The cottages and castles of English women: an armchair tour
The Englishwoman's House, edited by Alvilde Lees-Milne; photographed by Derry Moore. Salem, N.H.: Salem House (distributed by Merrimack Publishers' Circle). 151 pp. $26.95.
''The Englishwoman's House'' is a book of photographs of 28 houses of all sorts, from a simple little cottage called the Hole of Ellel to veritable palaces like Deene Park, Chatsworth, or Elton Hall. Its subjects also range from 12th-century Beeleigh Abbey to a sleek, contemporary London flat whose furnishings are all, without exception, white. But the thread that runs through all the rooms in all these houses is warmth, enthusiasm, love.
This is a welcoming, hospitable book. The women who have decorated these rooms - from designer Laura Ashley to the Duchess of Devonshire to popular novelist Barbara Cartland - have written their own commentaries to accompany the photographs of their homes. It is as if they were giving us a private guided tour, complete with lots of family history, anecdotes on the origins of many lovely things, and a special, affectionate pointing out of what they particularly love about their homes.
Though there are many famous houses in this book, the most impressive are not necessarily the most attractive. A thatched cottage in Wiltshire with low, beamed ceilings and rose-patterned slipcovers is every bit as appealing as the gilt-framed ancestral portraits, canopied beds, and ornate mantelpieces of the stately homes.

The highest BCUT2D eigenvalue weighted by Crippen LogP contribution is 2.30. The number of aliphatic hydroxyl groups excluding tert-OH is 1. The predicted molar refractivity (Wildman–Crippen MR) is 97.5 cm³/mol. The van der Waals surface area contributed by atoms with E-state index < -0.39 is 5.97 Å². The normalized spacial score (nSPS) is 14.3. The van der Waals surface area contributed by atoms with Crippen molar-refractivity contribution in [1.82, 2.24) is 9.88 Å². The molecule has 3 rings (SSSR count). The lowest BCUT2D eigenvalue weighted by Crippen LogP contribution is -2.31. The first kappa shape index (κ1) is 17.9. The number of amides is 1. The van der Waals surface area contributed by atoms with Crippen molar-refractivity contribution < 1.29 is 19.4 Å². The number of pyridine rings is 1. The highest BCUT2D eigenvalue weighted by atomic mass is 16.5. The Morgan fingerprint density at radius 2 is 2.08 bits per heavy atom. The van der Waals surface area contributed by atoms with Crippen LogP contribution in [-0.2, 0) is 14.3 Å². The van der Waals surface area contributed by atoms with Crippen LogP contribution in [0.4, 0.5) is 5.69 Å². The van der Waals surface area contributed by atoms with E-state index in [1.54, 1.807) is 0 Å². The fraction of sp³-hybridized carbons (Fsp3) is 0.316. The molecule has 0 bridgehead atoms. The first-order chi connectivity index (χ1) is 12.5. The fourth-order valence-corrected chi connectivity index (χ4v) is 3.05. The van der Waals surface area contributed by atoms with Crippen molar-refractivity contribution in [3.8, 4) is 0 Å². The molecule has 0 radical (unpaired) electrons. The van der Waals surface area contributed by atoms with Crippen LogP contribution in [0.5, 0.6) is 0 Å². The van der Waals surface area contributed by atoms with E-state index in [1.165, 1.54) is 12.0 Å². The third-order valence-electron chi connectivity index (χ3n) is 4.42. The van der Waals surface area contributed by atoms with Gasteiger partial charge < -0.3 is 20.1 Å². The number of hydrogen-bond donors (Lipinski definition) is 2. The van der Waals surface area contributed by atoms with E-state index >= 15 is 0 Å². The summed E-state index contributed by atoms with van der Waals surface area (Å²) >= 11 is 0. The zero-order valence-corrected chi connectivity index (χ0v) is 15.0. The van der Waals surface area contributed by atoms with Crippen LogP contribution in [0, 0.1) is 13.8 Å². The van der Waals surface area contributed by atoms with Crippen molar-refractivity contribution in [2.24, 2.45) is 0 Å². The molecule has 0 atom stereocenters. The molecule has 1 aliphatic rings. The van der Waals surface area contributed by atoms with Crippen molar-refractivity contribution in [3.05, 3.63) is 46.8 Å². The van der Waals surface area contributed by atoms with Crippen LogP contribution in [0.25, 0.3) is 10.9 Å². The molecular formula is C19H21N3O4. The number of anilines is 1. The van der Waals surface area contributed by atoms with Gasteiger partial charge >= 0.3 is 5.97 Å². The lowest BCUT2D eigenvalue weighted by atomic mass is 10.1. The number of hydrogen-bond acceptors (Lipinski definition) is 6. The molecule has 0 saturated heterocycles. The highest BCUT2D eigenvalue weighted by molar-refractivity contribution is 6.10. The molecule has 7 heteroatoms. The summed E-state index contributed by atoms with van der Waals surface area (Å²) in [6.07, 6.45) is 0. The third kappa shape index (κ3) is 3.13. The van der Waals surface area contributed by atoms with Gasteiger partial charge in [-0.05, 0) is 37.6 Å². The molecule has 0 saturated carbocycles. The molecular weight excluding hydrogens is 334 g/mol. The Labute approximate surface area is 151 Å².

Yet rooms in the ''historic houses'' never appear stiff or pretentious. Even the Grand Drawing Room at Elton Hall, the most formal room in the book, is not forbidding in its stately splendor. And the Duchess of Devonshire's magnificent bedroom at Chatsworth, with its elegant four-poster and gilded fillets framing the walls, is a comfortable haven, where her dog sleeps blissfully on the window seat.
What is particularly appealing about the texts in ''The Englishwoman's House'' is the insight they provide into a way of life that may be on the wane, or that in any case is not within most people's experience today. We learn of house parties for 24, held in rambling old stately homes like Deene Park, where ''the blankets had probably been at (the Battle of) Balaclava.'' We see what it means to live at Chatsworth, a 157-room ''historic house'' through which thousands of tourists troop every summer. We explore the exquisitely renovated laundry building of a 17th-century estate, in which one lady's son-in-law (''the present Duke'') obligingly invited her to live.
And there is something wonderfully matter-of-fact about the way these Englishwomen write. For the most part, the more aristocratic they are, the more down to earth and forthright their style.
The 200 color photographs are exquisite. They beautifully convey the love and care and joy in beautiful things that have gone into these houses. Many of them were taken with soft sunlight flowing into the rooms, so that the overall effect of the book is a rosy, gentle English glow.
Despite some bold examples of individual taste, the vast majority of the rooms look wonderfully inviting. Barbara Cartland, the popular historical novelist, used oceans of Nile blue and bright coral pink in her rather kitschy but exuberant bedroom. It's hard to quarrel, though, with her philosophy of decorating: ''During the war I altered the colouring of some of the most secret R.A.F. stations in England, and it was proved that in doing so I improved morale.'' What counts in Mrs. Cartland's house, as in all these houses, is that she loves it. She has decorated it to be cheerful, comfortable, and welcoming for her family and friends, and she has made it very much her own.
Kristin Helmore reviews books from international publishers for the Monitor.